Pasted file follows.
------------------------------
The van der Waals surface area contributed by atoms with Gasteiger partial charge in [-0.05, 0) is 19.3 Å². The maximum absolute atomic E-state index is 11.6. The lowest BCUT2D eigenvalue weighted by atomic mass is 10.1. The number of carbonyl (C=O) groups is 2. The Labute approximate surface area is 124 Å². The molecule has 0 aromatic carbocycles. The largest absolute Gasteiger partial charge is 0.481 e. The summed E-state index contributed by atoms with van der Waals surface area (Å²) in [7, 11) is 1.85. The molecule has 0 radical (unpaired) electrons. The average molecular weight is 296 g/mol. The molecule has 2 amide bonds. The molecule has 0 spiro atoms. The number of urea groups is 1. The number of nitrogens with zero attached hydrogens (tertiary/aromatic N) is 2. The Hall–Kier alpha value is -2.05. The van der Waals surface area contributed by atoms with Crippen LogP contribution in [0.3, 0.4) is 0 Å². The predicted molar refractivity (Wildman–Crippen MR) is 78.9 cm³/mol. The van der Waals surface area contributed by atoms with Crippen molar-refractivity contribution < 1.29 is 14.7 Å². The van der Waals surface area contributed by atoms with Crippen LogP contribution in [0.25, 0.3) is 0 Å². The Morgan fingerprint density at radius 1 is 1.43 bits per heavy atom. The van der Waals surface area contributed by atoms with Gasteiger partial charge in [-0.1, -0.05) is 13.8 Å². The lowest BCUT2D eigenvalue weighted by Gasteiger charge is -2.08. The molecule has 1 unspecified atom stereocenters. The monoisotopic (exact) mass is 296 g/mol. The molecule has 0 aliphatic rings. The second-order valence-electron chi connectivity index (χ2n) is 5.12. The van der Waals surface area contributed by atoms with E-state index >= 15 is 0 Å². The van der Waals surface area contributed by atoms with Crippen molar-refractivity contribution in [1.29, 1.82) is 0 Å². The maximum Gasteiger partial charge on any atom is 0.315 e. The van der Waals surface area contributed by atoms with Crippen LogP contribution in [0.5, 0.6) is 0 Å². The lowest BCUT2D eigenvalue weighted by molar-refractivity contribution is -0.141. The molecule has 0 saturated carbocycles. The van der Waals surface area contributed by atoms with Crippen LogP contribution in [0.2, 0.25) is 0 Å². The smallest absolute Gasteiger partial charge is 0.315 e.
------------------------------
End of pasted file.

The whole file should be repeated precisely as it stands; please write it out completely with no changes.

The van der Waals surface area contributed by atoms with Gasteiger partial charge in [-0.05, 0) is 19.3 Å². The maximum absolute atomic E-state index is 11.6. The lowest BCUT2D eigenvalue weighted by atomic mass is 10.1. The number of carbonyl (C=O) groups is 2. The Labute approximate surface area is 124 Å². The molecule has 0 aromatic carbocycles. The largest absolute Gasteiger partial charge is 0.481 e. The summed E-state index contributed by atoms with van der Waals surface area (Å²) in [7, 11) is 1.85. The molecule has 0 radical (unpaired) electrons. The average molecular weight is 296 g/mol. The molecule has 2 amide bonds. The molecule has 0 spiro atoms. The number of urea groups is 1. The number of nitrogens with zero attached hydrogens (tertiary/aromatic N) is 2. The Hall–Kier alpha value is -2.05. The van der Waals surface area contributed by atoms with Crippen LogP contribution in [0.3, 0.4) is 0 Å². The predicted molar refractivity (Wildman–Crippen MR) is 78.9 cm³/mol. The van der Waals surface area contributed by atoms with Crippen molar-refractivity contribution < 1.29 is 14.7 Å². The van der Waals surface area contributed by atoms with Crippen LogP contribution in [0.25, 0.3) is 0 Å². The Morgan fingerprint density at radius 1 is 1.43 bits per heavy atom. The van der Waals surface area contributed by atoms with Gasteiger partial charge in [-0.1, -0.05) is 13.8 Å². The lowest BCUT2D eigenvalue weighted by Gasteiger charge is -2.08. The molecule has 1 unspecified atom stereocenters. The monoisotopic (exact) mass is 296 g/mol. The molecule has 0 aliphatic rings. The second-order valence-electron chi connectivity index (χ2n) is 5.12. The van der Waals surface area contributed by atoms with E-state index >= 15 is 0 Å². The van der Waals surface area contributed by atoms with Crippen molar-refractivity contribution in [1.29, 1.82) is 0 Å². The maximum Gasteiger partial charge on any atom is 0.315 e. The van der Waals surface area contributed by atoms with Crippen LogP contribution in [0.5, 0.6) is 0 Å². The lowest BCUT2D eigenvalue weighted by molar-refractivity contribution is -0.141. The molecule has 0 saturated carbocycles. The van der Waals surface area contributed by atoms with Crippen LogP contribution in [0.2, 0.25) is 0 Å². The smallest absolute Gasteiger partial charge is 0.315 e.